How to choose your dog?

What questions to ask?

Use and activities of the dog.

The first question to ask yourself is: Why do you want a dog? Do you want a dog that you can play with, walk for long hours, run with? Do you want a working dog (hunting, agility, guide…)? Do you want a dog to keep you company at home? A dog for your children ? This influences the character of the dog you will acquire.

Housing and lifestyle.

The desire to have a dog is also linked to your home and lifestyle. Do you live in the city or in the country? In a house or an apartment? Do you stay at home a lot or do you work from 8am to 8pm? Where does your dog sleep: in the house, in a garage? Would you like a dog to stand guard?


What budget do you want to put for your dog? It is important to know that a large dog is more expensive: food, veterinary care, etc. Also, some breeds of long-haired dogs for example may require grooming expenses.

Household composition

Who lives in your home? Children, elderly people? This factor must imperatively be taken into account, so that the temperament of the dog is adapted to the members of your family. Furthermore, does your dog have to live with other animals?

Aesthetic preferences

Do you prefer large/small dogs? Short or long hair ? Which color ?


And finally: have you ever owned a dog?

Where to acquire a dog?

Regardless of the breed of dog you wish to acquire, the question of where to buy is important. Here are the most common solutions:

  • Associations (SPA, foster families, etc…): you don’t have to be very demanding about the breed of dog you want to buy, especially since you generally have a crush on the skinny little one curled up at the bottom of his crate! There are more adult dogs than puppies. Spend some time with the dog, to see if he is not aggressive or shy. Talk to volunteers who know the dog, and don’t take the risk of taking a dog that needs to be completely re-trained if you have no experience with it.
  • Breeders: Generally, breeders specialize in a particular breed. Family type kennels are to be preferred: breeders know the breed and their animals well and can advise you. The dogs are generally well socialized. Be careful however with inbreeding, the breeder must be able to provide you with the inbreeding coefficient of the dog. Also be aware of the industrial aspect of some large breeders.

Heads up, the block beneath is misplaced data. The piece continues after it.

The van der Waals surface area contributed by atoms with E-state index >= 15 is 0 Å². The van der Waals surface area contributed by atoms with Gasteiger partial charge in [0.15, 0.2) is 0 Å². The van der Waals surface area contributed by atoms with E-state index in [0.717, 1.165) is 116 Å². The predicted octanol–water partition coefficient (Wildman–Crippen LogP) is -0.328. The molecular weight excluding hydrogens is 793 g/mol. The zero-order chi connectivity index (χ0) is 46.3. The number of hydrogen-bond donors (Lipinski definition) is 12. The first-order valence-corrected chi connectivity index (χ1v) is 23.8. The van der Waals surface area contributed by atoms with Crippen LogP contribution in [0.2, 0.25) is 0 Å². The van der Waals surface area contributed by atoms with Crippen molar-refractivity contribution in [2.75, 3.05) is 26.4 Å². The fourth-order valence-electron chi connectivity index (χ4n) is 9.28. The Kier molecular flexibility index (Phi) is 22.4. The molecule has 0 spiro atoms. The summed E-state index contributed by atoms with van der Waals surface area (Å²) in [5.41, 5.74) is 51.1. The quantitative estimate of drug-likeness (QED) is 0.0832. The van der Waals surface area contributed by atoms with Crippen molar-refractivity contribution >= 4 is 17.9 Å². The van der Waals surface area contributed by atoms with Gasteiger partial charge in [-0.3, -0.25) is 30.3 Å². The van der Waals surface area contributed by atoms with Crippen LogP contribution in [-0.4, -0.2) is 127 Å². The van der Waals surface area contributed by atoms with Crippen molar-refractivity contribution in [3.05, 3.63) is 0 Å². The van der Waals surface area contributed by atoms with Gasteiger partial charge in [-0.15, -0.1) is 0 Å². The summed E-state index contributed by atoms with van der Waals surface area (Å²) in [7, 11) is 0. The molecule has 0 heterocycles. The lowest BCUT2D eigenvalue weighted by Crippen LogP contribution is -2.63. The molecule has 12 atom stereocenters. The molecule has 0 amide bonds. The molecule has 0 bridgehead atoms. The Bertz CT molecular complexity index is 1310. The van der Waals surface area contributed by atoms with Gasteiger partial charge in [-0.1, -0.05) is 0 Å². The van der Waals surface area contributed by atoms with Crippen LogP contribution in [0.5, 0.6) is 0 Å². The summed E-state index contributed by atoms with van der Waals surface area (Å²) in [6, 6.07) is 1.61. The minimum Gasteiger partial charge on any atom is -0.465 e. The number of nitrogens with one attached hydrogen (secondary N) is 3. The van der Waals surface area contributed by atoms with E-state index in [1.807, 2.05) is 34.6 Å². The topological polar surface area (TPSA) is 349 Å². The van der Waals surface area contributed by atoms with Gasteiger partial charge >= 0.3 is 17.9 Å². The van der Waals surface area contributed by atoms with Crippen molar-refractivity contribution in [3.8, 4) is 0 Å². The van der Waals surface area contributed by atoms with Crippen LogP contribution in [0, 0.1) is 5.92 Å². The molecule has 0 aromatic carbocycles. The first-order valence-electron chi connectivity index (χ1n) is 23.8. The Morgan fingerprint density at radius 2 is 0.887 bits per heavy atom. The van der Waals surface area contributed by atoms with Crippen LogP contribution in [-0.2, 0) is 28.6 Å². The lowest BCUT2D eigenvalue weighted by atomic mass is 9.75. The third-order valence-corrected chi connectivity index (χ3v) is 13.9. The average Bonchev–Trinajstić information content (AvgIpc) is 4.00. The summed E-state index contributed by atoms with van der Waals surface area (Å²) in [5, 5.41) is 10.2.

• Living rooms: puppy living rooms are more and more frequent in France, but beware, you can find everything there! Dogs may be in poor health, have contracted an illness during transport or during the show itself (parvovirosis for example). The seriousness of the breeders is uneven. Make sure you are well informed before buying a dog in this type of event.

The place of acquisition of your dog should be adapted according to your expectations, but in all cases you must be vigilant and take the time to ask all the necessary questions to the owner and to observe the dog’s behavior. In kennels or salons, dogs can be registered in the LOF or not. The price of the dog depends on it.

Dog breeds and frequent diseases

Some breeds are predisposed to diseases. Here is a non-exhaustive list:

  • Poodle or Dachshund type dogs are predisposed to Cushing’s syndrome, an endocrine disease that develops around the age of 10 years.
  • Giant breed dogs (Great Dane, Saint Bernard, Bassets Hound, Labrador Retriever, Irish Setter, German Shepherd, Boxer…) are predisposed to torsion-dilatation syndrome of the stomach, an emergency disease that most often requires abdominal surgery.
  • German Shepherds are predisposed to certain tumors, dermatoses, and paralysis of the hindquarters.
  • Boxers are predisposed to many types of tumors.
  • Brachycephalic breeds (Bulldogs, Pugs, Pekingese…) are very frequently prone to respiratory problems, sometimes serious because of the conformation of their head.
  • Small dogs are predisposed to heart disease and among them the Cavalier King-Charles are the most affected by certain heart diseases as well as syringomyelia.